That would mean “our community immunity that we’ve generated from vaccination and infection will be robust enough to prevent these really significant surges that cause hospitalization numbers to go up,” Stenehjem said. “There’s plenty of people that think that will be the case. We’re really going to have to see what happens.”
Han Kim, a professor of public health at Westminster College in Salt Lake City, said omicron is changing COVID-19.
“It is spreading so rapidly and exposing so much of the population,” Kim said, building immunity that could limit the impact on hospitalizations and deaths from future variants to the point COVID-19 may shift from a pandemic to an endemic like the seasonal flu, that remains deadly but is not circulating as widely.
“I think this has the potential to kind of open the door to becoming that endemic disease. Some folks are predicting maybe this summer will be the summer that we wanted last summer. All pandemics eventually end. It’s just a matter of when,” the professor said.
Nearly 22,000 new cases and 33 additional deaths in Utah since Friday
The Utah Department of Health reported 21,970 new coronavirus cases over the weekend — 10,610 on Friday, 6,850 on Saturday and 4,549 on Sunday. While the numbers appear to be dropping, the state continues to advise most Utahns showing symptoms to assume they have the virus and isolate for five days rather than get tested.
“I think we are still surging,” Kim said, suggesting cases may peak later this week or next in Utah.
As of Monday, the rolling seven-day average for positive tests is 9,677 per day, and the rolling seven-day average for percent positivity of tests is 44.2% when all results are included and 30.1% when multiple tests by an individual are excluded.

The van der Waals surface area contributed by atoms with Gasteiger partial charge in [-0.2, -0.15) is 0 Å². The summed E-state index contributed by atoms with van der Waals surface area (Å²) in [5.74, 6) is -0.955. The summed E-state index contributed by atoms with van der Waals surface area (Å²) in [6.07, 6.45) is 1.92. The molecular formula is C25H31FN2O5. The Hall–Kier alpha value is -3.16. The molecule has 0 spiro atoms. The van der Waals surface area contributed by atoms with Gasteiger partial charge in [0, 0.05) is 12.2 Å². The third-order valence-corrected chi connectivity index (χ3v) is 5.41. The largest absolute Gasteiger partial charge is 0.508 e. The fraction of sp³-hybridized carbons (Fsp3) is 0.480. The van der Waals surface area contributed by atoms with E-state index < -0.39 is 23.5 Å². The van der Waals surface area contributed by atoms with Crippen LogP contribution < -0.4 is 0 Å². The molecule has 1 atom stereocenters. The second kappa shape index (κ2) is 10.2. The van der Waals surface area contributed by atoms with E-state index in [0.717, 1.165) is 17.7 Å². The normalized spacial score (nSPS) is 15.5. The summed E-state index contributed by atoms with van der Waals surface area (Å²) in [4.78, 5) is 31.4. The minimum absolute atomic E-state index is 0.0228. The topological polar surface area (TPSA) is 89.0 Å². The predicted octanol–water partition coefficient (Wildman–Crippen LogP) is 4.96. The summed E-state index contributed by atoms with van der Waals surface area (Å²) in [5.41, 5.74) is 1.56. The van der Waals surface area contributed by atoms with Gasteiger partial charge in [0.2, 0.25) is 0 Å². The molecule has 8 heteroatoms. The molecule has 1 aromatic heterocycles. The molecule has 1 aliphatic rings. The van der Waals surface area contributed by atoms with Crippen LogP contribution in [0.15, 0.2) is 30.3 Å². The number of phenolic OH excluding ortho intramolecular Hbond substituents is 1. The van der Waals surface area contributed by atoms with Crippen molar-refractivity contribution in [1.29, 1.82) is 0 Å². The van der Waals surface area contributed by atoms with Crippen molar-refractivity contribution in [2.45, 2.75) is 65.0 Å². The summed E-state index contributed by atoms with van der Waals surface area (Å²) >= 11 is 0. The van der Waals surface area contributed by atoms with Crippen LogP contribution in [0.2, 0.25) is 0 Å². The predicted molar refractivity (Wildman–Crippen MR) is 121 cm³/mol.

The state health department also reported 33 new deaths since last week, bringing Utah’s death toll from COVID-19 to 4,063 since the start of the pandemic. Hospitalizations remain at near-record highs, with 738 people currently in Utah hospitals with the virus.
Kim said even after omicron peaks in Utah, the state could still be in for a slower recovery than other places with higher vaccination rates against COVID-19. Less than 60% of all Utahns are fully vaccinated, meaning they’ve received the initial series of shots, and 40% of them have also gotten a booster dose.
A new multi-state Centers for Disease Control and Prevention study that included data from Intermountain Healthcare in Utah showed that a booster shot has a “significant impact” against omicron, increasing the effectiveness of vaccination in keeping someone out of the hospital from 50% to 90%.
Intermountain Healthcare tweeted that as of Sunday, 68% of patients hospitalized with COVID-19 were not vaccinated, 24% had gotten the initial shots and just 8% were also boosted. The numbers are more stark in the ICU: 82% of COVID-19 patients there are unvaccinated; 14% had the initial shots and just 4% were also boosted.
Kim said it’s “incredibly dramatic” how differently the virus impacts the vaccinated versus the unvaccinated.
“For those who are boosted, and even those who don’t have the booster but still have the full vaccine series, we can define this as a fairly mild variant. For most folks, the risk of severe disease is low,” he said. “But for those who are unvaccinated, this is just as deadly as the original variant.”